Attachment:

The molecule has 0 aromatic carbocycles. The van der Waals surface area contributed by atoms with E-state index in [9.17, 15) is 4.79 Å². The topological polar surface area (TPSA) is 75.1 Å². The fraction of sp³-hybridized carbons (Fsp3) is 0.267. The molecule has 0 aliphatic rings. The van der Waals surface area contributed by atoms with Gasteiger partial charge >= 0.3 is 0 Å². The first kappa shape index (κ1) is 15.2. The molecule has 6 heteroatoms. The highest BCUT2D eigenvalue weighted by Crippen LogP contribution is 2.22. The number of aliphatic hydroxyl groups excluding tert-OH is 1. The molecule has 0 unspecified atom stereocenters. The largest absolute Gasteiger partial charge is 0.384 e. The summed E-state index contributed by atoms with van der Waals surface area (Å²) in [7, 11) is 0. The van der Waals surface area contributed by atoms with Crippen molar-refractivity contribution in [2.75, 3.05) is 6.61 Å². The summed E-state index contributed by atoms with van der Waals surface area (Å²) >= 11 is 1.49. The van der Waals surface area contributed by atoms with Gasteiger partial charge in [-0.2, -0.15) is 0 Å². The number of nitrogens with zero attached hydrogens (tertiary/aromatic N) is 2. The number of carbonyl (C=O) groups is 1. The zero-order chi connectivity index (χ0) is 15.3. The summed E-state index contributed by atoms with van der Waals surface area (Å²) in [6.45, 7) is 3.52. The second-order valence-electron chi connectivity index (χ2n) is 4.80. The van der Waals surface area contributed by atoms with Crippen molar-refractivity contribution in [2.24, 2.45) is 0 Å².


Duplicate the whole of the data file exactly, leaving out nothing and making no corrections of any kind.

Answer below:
The molecule has 0 aromatic carbocycles. The van der Waals surface area contributed by atoms with E-state index in [9.17, 15) is 4.79 Å². The topological polar surface area (TPSA) is 75.1 Å². The fraction of sp³-hybridized carbons (Fsp3) is 0.267. The molecule has 0 aliphatic rings. The van der Waals surface area contributed by atoms with Gasteiger partial charge >= 0.3 is 0 Å². The first kappa shape index (κ1) is 15.2. The molecule has 6 heteroatoms. The highest BCUT2D eigenvalue weighted by Crippen LogP contribution is 2.22. The number of aliphatic hydroxyl groups excluding tert-OH is 1. The molecule has 0 unspecified atom stereocenters. The largest absolute Gasteiger partial charge is 0.384 e. The summed E-state index contributed by atoms with van der Waals surface area (Å²) in [7, 11) is 0. The van der Waals surface area contributed by atoms with Crippen molar-refractivity contribution in [2.75, 3.05) is 6.61 Å². The summed E-state index contributed by atoms with van der Waals surface area (Å²) >= 11 is 1.49. The van der Waals surface area contributed by atoms with Gasteiger partial charge in [-0.2, -0.15) is 0 Å². The number of nitrogens with zero attached hydrogens (tertiary/aromatic N) is 2. The number of carbonyl (C=O) groups is 1. The zero-order chi connectivity index (χ0) is 15.3. The summed E-state index contributed by atoms with van der Waals surface area (Å²) in [6.45, 7) is 3.52. The second-order valence-electron chi connectivity index (χ2n) is 4.80. The van der Waals surface area contributed by atoms with Crippen molar-refractivity contribution in [2.24, 2.45) is 0 Å².